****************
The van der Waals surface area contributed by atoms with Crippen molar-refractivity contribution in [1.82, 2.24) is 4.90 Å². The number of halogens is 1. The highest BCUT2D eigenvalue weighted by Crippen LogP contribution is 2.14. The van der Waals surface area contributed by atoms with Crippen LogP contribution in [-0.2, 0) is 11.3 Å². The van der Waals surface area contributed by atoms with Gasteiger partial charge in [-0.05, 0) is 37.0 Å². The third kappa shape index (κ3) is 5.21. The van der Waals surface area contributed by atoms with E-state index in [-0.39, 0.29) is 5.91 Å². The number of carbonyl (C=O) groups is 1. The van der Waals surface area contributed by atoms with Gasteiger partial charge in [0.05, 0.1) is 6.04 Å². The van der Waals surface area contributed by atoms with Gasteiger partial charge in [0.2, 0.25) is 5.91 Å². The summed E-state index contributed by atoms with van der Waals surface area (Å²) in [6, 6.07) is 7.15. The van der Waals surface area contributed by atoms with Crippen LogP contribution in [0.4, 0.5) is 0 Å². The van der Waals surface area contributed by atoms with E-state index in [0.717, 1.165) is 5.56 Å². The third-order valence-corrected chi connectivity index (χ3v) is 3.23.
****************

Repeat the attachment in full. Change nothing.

The van der Waals surface area contributed by atoms with Crippen molar-refractivity contribution in [1.82, 2.24) is 4.90 Å². The number of halogens is 1. The highest BCUT2D eigenvalue weighted by Crippen LogP contribution is 2.14. The van der Waals surface area contributed by atoms with Crippen LogP contribution in [-0.2, 0) is 11.3 Å². The van der Waals surface area contributed by atoms with Gasteiger partial charge in [-0.05, 0) is 37.0 Å². The third kappa shape index (κ3) is 5.21. The van der Waals surface area contributed by atoms with E-state index in [-0.39, 0.29) is 5.91 Å². The number of carbonyl (C=O) groups is 1. The van der Waals surface area contributed by atoms with Gasteiger partial charge in [0.05, 0.1) is 6.04 Å². The van der Waals surface area contributed by atoms with Gasteiger partial charge in [0.2, 0.25) is 5.91 Å². The summed E-state index contributed by atoms with van der Waals surface area (Å²) in [6, 6.07) is 7.15. The van der Waals surface area contributed by atoms with Crippen LogP contribution in [0.4, 0.5) is 0 Å². The van der Waals surface area contributed by atoms with E-state index in [0.717, 1.165) is 5.56 Å². The third-order valence-corrected chi connectivity index (χ3v) is 3.23.